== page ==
The great debate! 

Forget politics. We’re talking about something much more important. 

Do you let your dog recline on your furniture and sleep on your bed or not?

We all love our dogs to bits, yet this is a dilemma that divides us! Some of us don’t understand why you wouldn’t embrace your dog in every part of your home, just like the two legged members of your family. 

For others, they would never contemplate inviting their dog to join them on the bed or other furniture, even though they worship them!

Maybe you have partner wars in your home, with the two of you having different views on this hot topic.

Let’s look at both sides, with some advice and observations that might sway you one way or another!

Team Yes… Hop on, Harry! Or Team No… Get down, Archie!

Of course we want our dogs to be happy in their environment, and most dogs love to curl up on anything that’s soft and cosy, especially if it’s their human’s favourite spots.

Contrary to popular belief, allowing your dog on the furniture will not make them think they’re in charge, making them feel dominant or territorial.

However, it’s always important to be consistent in your messaging and to nip in the bud any negative behaviours.

For example, if your dog growls or snaps at you when you try and sit down next to them, or doesn’t jump up when you try and take their place, you should immediately remove them.

Your dog shouldn’t get priority over you, when it comes to relaxing on your sofa or in your own bed. Don’t let them ‘hog’ the space! Teach them to move over and make room for you.

It’s all about training. Depending on your personal preferences, you might choose to give your dog temporary or permanent access to some or all of your furniture. It doesn’t have to be all or nothing, you just have to be clear when you’re training them that they know where they stand or, more appropriately, sit!

Some dog owners train their dogs to only use their furniture when they are invited. Whether they follow this rule when you are out, only they know…

Training tips

Your dog should know that being allowed on your furniture is a privilege, not a right, and a treat they need to earn.

They should have their own special spot on the furniture, and know the ‘off’ command and the ‘go to your place’ command.

When you are training them, before they can jump on the furniture you should command them to sit. When they have obeyed this command, you should then pat the sofa or bed, allowing them up. 

Whatever rules you choose to implement, make sure that all family members know the rules and stick to them religiously. Your dog will get confused if you’re not consistent.


More and more people are choosing to share their beds with their dogs for various reasons.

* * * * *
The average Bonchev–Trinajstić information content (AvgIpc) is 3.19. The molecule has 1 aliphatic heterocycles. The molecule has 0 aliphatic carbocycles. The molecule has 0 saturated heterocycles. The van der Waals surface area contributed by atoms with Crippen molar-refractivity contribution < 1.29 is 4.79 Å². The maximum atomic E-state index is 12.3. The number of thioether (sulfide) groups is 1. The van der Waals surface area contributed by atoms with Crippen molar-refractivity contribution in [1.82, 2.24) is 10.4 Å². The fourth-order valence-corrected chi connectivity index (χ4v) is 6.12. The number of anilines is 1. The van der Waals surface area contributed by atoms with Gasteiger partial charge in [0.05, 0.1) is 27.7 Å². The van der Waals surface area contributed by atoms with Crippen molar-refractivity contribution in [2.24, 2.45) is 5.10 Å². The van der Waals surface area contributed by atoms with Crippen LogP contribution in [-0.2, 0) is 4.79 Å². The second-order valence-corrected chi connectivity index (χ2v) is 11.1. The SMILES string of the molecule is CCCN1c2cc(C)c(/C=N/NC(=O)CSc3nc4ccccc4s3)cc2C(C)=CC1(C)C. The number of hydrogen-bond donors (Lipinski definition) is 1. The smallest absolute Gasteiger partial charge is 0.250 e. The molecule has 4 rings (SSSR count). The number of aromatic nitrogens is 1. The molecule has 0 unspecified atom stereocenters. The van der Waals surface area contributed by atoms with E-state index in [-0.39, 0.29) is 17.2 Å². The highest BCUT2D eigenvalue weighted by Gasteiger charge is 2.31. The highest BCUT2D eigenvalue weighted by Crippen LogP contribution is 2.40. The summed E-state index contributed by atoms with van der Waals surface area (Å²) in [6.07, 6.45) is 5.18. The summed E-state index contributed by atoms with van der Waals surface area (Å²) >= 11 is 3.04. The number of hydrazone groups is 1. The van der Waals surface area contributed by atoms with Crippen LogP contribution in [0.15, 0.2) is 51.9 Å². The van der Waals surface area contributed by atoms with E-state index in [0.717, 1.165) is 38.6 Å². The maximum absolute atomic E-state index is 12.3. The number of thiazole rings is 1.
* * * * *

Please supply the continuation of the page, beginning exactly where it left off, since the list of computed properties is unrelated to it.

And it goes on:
You may not like leaving your dog downstairs when everyone else is cosy upstairs. 

A protective dog sleeping in the same room as you can make you feel safe.

Some dog owners also say that their dog’s rhythmic breathing is a soothing sleep aid that gets them off to sleep more quickly and calmly.

They’re a cosy hot water bottle in the winter.

Be mindful, though, that your dog needs a good night’s sleep just as much as you do. If they seem irritable during the day or suffer other issues with their temperament, their sleep might be being disturbed by your nocturnal tossing and turning.

Another thing to consider is if you’re prone to allergies. Many dog owners with mild allergies aren’t affected by pet dander during the day, but having a pet-free environment at night gives you the nightly respite that could have a positive effect on your long-term health.

As much as you love your dog, if you’re also sharing your bed with a human companion you obviously want them to feel loved too and not pushed out. Hopefully, you will both enjoy sharing a bed with your dog, and they will bring you even closer, and not literally come between you!

Health and hygiene

Many people prefer to keep their dogs off their furniture because of the dirt, hair and detritus. 

We have to think about more than the cosmetic impact too.

There is a risk of parasitic infections and fungal infections being transmitted from animals to humans, which could be an issue if you are sharing spaces but, if you keep your dog healthy, the risk is very, very low so don’t be alarmed. 

Whether you allow your dog to hop up on your furniture or not, every dog should have an overall wellness check up at the vets every 6-12 months. As well as keeping their vaccinations up to date, this will hopefully keep them free of fleas, and any parasites will be detected and treated.

Other ways to minimise the dirt and germs your dog may spread in your home include regular grooming, which not only keeps them clean but can also help to reduce shedding, and wiping their paws and spot cleaning them whenever you return home together.

Trimming their claws will reduce the damage they might do to your furniture too.

So, have you switched teams? Or are you sticking with your original views?

Whatever your stance, what we all have in common is loving, enjoying and cherishing our beloved dogs!

This article is brought to you by Cherish Studios, passionate dog lovers sharing helpful tips and advice with our fellow dog lovers. For medical advice, please speak to a trained vet.

Contact Cherish Studios

Experience that incredible feeling you get every time you look at your gorgeous dog, by capturing them in the most beautiful photograph that you can display on your wall and enjoy each and every day.

Our studio is in Crouch End, north London, which is where the magic happens.

Take a deeper look at our work on this website, or find us on Instagram at @cherishstudioslondon.

You can also call us on 0207 155 9725 or email our founder, Paul Toeman. We would love the opportunity to listen to your ideas and give you both a photographic experience you’ll want to cherish forever.

Love – you feel it, we photograph it, you cherish it. Forever.